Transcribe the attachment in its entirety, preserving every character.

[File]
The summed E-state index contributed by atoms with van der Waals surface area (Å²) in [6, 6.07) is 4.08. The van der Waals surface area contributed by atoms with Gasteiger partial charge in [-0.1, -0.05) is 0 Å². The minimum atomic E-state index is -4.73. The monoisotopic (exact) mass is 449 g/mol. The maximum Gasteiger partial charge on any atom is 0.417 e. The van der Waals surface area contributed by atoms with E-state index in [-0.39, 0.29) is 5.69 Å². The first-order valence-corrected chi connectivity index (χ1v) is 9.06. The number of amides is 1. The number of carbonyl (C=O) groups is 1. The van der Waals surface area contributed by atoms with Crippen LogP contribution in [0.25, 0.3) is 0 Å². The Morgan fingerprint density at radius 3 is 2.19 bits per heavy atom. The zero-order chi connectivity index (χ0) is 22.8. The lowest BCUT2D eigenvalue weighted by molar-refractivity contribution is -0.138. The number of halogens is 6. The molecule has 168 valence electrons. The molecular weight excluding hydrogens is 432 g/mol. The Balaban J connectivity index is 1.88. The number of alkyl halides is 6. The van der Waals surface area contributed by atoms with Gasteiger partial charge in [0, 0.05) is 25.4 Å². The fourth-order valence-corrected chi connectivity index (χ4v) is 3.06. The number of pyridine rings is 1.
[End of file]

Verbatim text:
The summed E-state index contributed by atoms with van der Waals surface area (Å²) in [6, 6.07) is 4.08. The van der Waals surface area contributed by atoms with Gasteiger partial charge in [-0.1, -0.05) is 0 Å². The minimum atomic E-state index is -4.73. The monoisotopic (exact) mass is 449 g/mol. The maximum Gasteiger partial charge on any atom is 0.417 e. The van der Waals surface area contributed by atoms with E-state index in [-0.39, 0.29) is 5.69 Å². The first-order valence-corrected chi connectivity index (χ1v) is 9.06. The number of amides is 1. The number of carbonyl (C=O) groups is 1. The van der Waals surface area contributed by atoms with Crippen LogP contribution in [0.25, 0.3) is 0 Å². The Morgan fingerprint density at radius 3 is 2.19 bits per heavy atom. The zero-order chi connectivity index (χ0) is 22.8. The lowest BCUT2D eigenvalue weighted by molar-refractivity contribution is -0.138. The number of halogens is 6. The molecule has 168 valence electrons. The molecular weight excluding hydrogens is 432 g/mol. The Balaban J connectivity index is 1.88. The number of alkyl halides is 6. The van der Waals surface area contributed by atoms with Gasteiger partial charge in [0, 0.05) is 25.4 Å². The fourth-order valence-corrected chi connectivity index (χ4v) is 3.06. The number of pyridine rings is 1.